Speedway, Ind. - Eight additional inductees into the USAC Hall of Fame have been announced, joining the 12 inaugural inductees announced in 2012. The new class includes four drivers, one car owner, one mechanic, one official and one race organizer. An additional four inductees will be selected by popular vote from a list of 16 eligibles released this week through social mediums.
The second annual USAC Hall of Fame induction ceremonies will be held May 18 at Raceway Park in Indianapolis, Ind. in conjunction with the annual USAC “Hall of Fame Classic” Traxxas Silver Crown Championship race.
The eight-member class of inductees announced today include (alphabetically) Earl Baltes, Henry Banks, Pancho Carter, Al and Bobby Unser, A.J. Watson, Don White and Bob Wilke.
Earl Baltes built the famed Eldora Speedway in 1954 and in 2003 hosted the richest Sprint car race in the world – the “Mopar Million” – the USAC event which offered a total purse of one million dollars. Serving as a race organizer at seven different racetracks in Ohio and Indiana, Baltes presented a remarkable 287 USAC races and was twice honored as the USAC “Race Organizer of the Year.”
Henry Banks, who passed away in 1994, left a significant legacy with the United States Auto Club. He served as USAC’s Competition Director during the formative years between 1959 and 1969. His driving career began in 1932 and he earned the 1941 ARDC Midget title before winning the 1950 AAA National Driving Championships. He was a six-time starter in the Indianapolis 500 and the 1962 winner of the prestigious Eddie Edenburn Award made a cameo appearance in the racing classic Roar of the Crowd. He is also a member of the National Midget Auto Racing Hall of Fame.
Pancho Carter, the son of 2012 USAC Hall of Fame inductee Duane Carter, earned 70 USAC National feature victories in various series and became USAC’s inaugural Triple Crown Champion, winning the 1972 Midget, 1974 and 1976 Sprint Car and 1978 Silver Crown titles. The 1974 Indianapolis 500 Rookie of the Year posted 17 Indianapolis 500 starts, winning the pole in 1985 and finishing third in 1982. A member of both the National Sprint Car and Midget Halls of Fame, he won the 1981 Michigan 500 at Michigan International Speedway.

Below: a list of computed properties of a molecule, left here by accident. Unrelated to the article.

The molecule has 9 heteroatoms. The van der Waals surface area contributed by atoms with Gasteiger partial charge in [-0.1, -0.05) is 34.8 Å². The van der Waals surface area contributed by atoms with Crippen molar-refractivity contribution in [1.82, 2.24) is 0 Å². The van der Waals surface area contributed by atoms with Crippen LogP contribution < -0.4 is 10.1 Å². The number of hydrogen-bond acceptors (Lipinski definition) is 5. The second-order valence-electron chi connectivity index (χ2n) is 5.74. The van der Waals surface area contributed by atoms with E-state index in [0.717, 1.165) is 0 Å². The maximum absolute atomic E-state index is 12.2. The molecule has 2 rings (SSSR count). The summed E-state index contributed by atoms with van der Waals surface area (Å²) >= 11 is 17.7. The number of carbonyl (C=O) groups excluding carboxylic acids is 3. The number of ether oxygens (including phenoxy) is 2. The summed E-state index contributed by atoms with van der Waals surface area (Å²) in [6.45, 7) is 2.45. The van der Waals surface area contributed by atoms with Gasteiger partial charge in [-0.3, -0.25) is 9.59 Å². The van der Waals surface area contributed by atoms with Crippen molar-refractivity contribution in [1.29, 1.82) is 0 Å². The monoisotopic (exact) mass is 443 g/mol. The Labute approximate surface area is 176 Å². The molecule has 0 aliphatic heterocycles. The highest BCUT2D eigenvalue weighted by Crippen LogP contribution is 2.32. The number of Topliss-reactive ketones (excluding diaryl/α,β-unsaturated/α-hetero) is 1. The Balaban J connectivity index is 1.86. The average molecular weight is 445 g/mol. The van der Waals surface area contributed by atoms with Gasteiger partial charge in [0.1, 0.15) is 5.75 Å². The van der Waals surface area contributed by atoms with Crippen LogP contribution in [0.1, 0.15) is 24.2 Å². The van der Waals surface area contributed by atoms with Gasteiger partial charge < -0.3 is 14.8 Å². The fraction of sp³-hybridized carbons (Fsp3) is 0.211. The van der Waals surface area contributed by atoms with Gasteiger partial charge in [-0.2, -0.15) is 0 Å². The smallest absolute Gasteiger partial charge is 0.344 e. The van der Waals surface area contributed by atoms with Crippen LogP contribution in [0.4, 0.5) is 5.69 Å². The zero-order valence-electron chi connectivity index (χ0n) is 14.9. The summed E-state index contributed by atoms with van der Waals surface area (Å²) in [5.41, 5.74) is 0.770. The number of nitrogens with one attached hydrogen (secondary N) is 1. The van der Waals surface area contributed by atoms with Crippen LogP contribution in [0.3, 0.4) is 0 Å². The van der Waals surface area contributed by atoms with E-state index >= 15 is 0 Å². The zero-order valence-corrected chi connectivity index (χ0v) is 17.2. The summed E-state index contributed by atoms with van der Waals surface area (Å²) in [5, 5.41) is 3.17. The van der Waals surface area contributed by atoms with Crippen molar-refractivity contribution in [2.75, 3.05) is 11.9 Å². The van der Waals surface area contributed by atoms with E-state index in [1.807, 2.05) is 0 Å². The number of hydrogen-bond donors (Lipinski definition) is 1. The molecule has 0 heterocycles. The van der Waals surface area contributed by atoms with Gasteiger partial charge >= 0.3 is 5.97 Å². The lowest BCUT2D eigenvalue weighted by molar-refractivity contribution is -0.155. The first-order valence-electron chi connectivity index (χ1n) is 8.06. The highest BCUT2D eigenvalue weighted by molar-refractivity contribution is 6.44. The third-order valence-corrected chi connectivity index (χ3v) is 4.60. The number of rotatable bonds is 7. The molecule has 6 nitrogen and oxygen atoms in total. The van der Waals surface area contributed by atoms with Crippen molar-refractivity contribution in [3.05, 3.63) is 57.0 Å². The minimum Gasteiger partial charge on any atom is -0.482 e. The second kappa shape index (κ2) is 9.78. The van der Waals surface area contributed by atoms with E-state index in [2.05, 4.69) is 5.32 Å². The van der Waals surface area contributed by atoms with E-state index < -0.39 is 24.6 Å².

Al Unser, one of only three four-time winners of the Indianapolis 500 (1970-71-78-87), posted a total of 48 wins in USAC National competition. A three-time USAC National Driving Champion, he also won the 1973 Silver Crown title and strung together a remarkable four consecutive Hoosier Hundred wins between 1970 and 1973. The 1978 International Race of Champions king, Al continues to lead all drivers in terms of Indianapolis 500 laps led at 612. He also won races in the USAC Stock Car and Formula 5000 Championship.
Bobby Unser is the only driver to win USAC feature events in five different decades! He capped his career with the 1993 title in the USAC Fast Masters after scoring three wins in the Indianapolis 500 (1968, 1975 and 1981). A two-time USAC National Driving Champ, he also won the 1975 IROC title and totaled 43 USAC feature wins in a variety of categories during his career. Part of his legend includes a sensational 13 victories in the prestigious Pikes Peak Hill Climb in Colorado.
A.J. Watson’s expertise as a car builder and mechanic earned his cars seven victories at the Indianapolis 500. Drivers Bob Sweikert, Pat Flaherty, Rodger Ward, Jim Rathmann, Parnelli Jones and A.J. Foyt all piloted Watson creations to victory lane. A member of the Motorsports Hall of Fame of America, Watson scored 27 wins as a USAC Sprint Car owner and is also a member of the National Sprint Car Hall of Fame. In 1958 Rathmann piloted a Watson-built car to victory in the “Race of Two Worlds” 500-mile event at Monza, Italy. A.J. was awarded USAC’s Eddie Edenburn Award in 1983 and Lincoln Electric Mechanical Achievement Award in 2006. Between 1961 and 1969 A.J. participated as a member of the USAC Board of Directors.
Don White is the winningest USAC Stock Car driver of all time. Known as the “Richard Petty of the North,” White earned 53 victories in the USAC ranks and posted a remarkable 14 wins at the famed Milwaukee Mile. The iconic leader of the Keokuk, Iowa racing clan, he competed in NASCAR races between 1950 and 1972 and in 1966 finished third in a 100-miler behind Paul Goldsmith and Richard Petty at Daytona Beach, Fla.
Patriarch of the famed Wilke Racing family, Bob was Rodger Ward’s car owner at the 1959 Indianapolis 500 and returned with Ward to win in 1962. He also added a 1968 victory at Indy with Bobby Unser. The Wilke family holds the all-time lead in terms of USAC feature race wins – 145 – with 31 different drivers earning National wins in their cars, which also earned numerous USAC car owner championships. In 2003 the family was awarded USAC’s Jim Blunk Award in recognition of their contributions to Midget auto racing.
The inaugural 12 inductees announced in 2012 included (alphabetically) J.C. Agajanian, Mario Andretti, Gary Bettenhausen, Tom Binford, Jimmy Bryan, Duane Carter, A.J. Foyt, Tony Hulman, Parnelli Jones, Mel Kenyon, Roger McCluskey and Rich Vogler.